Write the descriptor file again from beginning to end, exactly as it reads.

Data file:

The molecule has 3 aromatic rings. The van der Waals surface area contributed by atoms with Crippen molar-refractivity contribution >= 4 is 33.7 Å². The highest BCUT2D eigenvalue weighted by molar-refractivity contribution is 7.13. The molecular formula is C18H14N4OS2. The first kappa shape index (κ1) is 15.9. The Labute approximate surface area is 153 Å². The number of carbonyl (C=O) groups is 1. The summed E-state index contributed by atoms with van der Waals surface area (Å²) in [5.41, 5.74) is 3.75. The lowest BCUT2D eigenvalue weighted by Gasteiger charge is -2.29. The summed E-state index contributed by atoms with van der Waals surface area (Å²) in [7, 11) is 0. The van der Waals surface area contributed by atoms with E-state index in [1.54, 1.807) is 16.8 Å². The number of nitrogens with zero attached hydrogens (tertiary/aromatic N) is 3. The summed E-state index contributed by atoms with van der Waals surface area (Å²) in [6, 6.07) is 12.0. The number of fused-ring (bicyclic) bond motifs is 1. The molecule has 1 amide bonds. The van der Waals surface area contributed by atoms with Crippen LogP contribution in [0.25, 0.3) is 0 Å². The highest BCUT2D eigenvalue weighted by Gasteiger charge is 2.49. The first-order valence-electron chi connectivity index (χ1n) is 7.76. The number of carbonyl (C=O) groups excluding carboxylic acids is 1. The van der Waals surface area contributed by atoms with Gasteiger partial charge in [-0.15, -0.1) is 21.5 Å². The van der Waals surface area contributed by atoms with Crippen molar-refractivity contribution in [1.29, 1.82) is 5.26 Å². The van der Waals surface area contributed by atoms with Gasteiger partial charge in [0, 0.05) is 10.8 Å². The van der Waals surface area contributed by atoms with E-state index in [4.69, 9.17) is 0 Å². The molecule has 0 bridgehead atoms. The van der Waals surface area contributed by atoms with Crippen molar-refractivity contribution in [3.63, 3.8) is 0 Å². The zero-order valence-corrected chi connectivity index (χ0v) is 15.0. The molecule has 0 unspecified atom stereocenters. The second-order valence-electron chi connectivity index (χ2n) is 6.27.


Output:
The molecule has 3 aromatic rings. The van der Waals surface area contributed by atoms with Crippen molar-refractivity contribution >= 4 is 33.7 Å². The highest BCUT2D eigenvalue weighted by molar-refractivity contribution is 7.13. The molecular formula is C18H14N4OS2. The first kappa shape index (κ1) is 15.9. The Labute approximate surface area is 153 Å². The number of carbonyl (C=O) groups is 1. The summed E-state index contributed by atoms with van der Waals surface area (Å²) in [5.41, 5.74) is 3.75. The lowest BCUT2D eigenvalue weighted by Gasteiger charge is -2.29. The summed E-state index contributed by atoms with van der Waals surface area (Å²) in [7, 11) is 0. The van der Waals surface area contributed by atoms with E-state index in [1.54, 1.807) is 16.8 Å². The number of nitrogens with zero attached hydrogens (tertiary/aromatic N) is 3. The summed E-state index contributed by atoms with van der Waals surface area (Å²) in [6, 6.07) is 12.0. The number of fused-ring (bicyclic) bond motifs is 1. The molecule has 1 amide bonds. The van der Waals surface area contributed by atoms with Crippen LogP contribution in [0.25, 0.3) is 0 Å². The highest BCUT2D eigenvalue weighted by Gasteiger charge is 2.49. The first-order valence-electron chi connectivity index (χ1n) is 7.76. The number of carbonyl (C=O) groups excluding carboxylic acids is 1. The van der Waals surface area contributed by atoms with Gasteiger partial charge in [-0.15, -0.1) is 21.5 Å². The van der Waals surface area contributed by atoms with Crippen molar-refractivity contribution in [1.29, 1.82) is 5.26 Å². The van der Waals surface area contributed by atoms with Gasteiger partial charge in [0, 0.05) is 10.8 Å². The van der Waals surface area contributed by atoms with E-state index in [4.69, 9.17) is 0 Å². The molecule has 0 bridgehead atoms. The van der Waals surface area contributed by atoms with Crippen molar-refractivity contribution in [3.63, 3.8) is 0 Å². The zero-order valence-corrected chi connectivity index (χ0v) is 15.0. The molecule has 0 unspecified atom stereocenters. The second-order valence-electron chi connectivity index (χ2n) is 6.27.